The last few days I have had some time, maybe too much time, to think about all the injustice in our world and the inhumane ways we treat each other. In the last few weeks, a number of people have lost their lives due to urban violence, people have put off needed surgeries because they cannot afford the deductibles, and this morning the Supreme Court gutted the Voters Right Act, leaving the door open for legislation, which would prohibit the rights of all Americans to vote. Each of these acts, as well as others, is related in that they are all forms of structural violence.
One need not look further then the local television station, newspaper, or internet provider for examples of physical, emotional, and mental violence. The one form of violence not discussed is structural violence.
Structural violence, however, is usually invisible, embedded in ubiquitous social structures, normalized by stable institutions and regular experience. Structural violence occurs whenever people are disadvantaged by political, legal, economic, or cultural traditions. Because they are longstanding, structural inequities usually seem ordinary—the way things are and always have been. But structural violence produces suffering and death as often as direct violence does, though the damage is slower, more subtle, more common, and more difficult to repair.
Structural violence contributes to expressions of direct violence as well as the silencing of individuals and communities. Unable to find the language through which to express their needs and speak their truth, those who have been oppressed often times turn to direct violence as a form of story telling and expression of their suffering. The combination of the structural and direct violence often times leaves community members “unwilling or unable to confront social injustice.” Structural violence is a form of warfare, which devastates neighborhoods sociologically and economically. The victims of this war are those who society considers “the least of thee”; they are the ones who endure the immediate and long-term effects on their communities.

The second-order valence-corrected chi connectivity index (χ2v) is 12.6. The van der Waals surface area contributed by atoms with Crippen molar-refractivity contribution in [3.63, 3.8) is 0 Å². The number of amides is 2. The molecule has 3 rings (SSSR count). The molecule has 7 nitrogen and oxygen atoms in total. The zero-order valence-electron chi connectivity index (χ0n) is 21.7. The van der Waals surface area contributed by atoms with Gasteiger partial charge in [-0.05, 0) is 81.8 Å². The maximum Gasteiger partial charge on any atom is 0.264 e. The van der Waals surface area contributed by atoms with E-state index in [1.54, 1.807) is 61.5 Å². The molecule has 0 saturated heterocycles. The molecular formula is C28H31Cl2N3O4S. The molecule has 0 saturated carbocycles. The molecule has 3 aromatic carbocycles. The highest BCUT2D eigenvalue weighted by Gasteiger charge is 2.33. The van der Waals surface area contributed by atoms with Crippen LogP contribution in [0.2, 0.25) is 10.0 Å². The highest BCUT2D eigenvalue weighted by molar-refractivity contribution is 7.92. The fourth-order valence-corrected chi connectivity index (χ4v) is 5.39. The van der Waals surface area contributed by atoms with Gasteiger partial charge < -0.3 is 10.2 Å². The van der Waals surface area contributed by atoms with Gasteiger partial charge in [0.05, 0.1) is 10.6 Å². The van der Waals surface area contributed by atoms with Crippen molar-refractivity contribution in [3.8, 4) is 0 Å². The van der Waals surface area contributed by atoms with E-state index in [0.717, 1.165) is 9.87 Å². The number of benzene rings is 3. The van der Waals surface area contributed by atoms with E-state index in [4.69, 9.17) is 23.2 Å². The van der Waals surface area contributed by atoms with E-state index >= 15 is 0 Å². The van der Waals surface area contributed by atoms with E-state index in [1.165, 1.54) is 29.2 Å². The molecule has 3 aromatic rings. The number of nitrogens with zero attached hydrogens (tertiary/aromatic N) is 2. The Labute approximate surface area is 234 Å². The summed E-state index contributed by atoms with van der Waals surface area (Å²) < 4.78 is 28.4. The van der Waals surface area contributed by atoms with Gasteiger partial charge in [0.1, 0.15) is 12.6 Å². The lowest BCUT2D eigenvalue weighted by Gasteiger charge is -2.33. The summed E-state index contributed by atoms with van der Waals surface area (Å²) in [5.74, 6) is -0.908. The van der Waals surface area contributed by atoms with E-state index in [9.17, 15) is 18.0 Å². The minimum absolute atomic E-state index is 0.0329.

Another factor, which contributes to this silencing, is individualism, or as Johnson calls it “the myth that everything is somebody’s fault.” Analysis of the situation focuses on what people are not doing or how they have brought their situation on to themselves. This exclusionary way of thinking draws attention away from the systemic forces, which create discomfort and fear and focus on a “blame the victim” type of mentality. This focus on individuals is comfortable; as we understand, we are individuals and can recognize and see each other as such. Many are less aware and comfortable with the concept of systemic inequality or systems in general. It becomes difficult to talk about the existence or effect of these systems if we are not able to talk about them or their effect on human lives. It also makes it difficult for us to even look at or discuss our own involvement in these systems. This misfocused attention places us in a state of paralysis where we are unable to transform our silence into language and action.
Structural violence can only exist with our cooperation and compliance. It is time for us transform our silence into language and action. It is time to say No more structural violence. Until then there will not be peace on earth. So let the effort to stop this insidious form of violence begin with us.
 Deborah Du Nann Winter and Dana C Leighton. “Section II Structural violence“ in Peace, Conflict, and Violence: Peace Psychology for the 21st Century ed. D. J. Christie, R. V. Wagner, & D. A. Winter (Englewood Cliffs, New Jersey: Prentice-Hall. 2001), 1.
 Ibid., 2.
 Ibid., x.
 Allan G. Johnson, Privilege, Power, and Difference. Boston, Mass: McGraw-Hill, 2006., 77.
 Johnson, 77.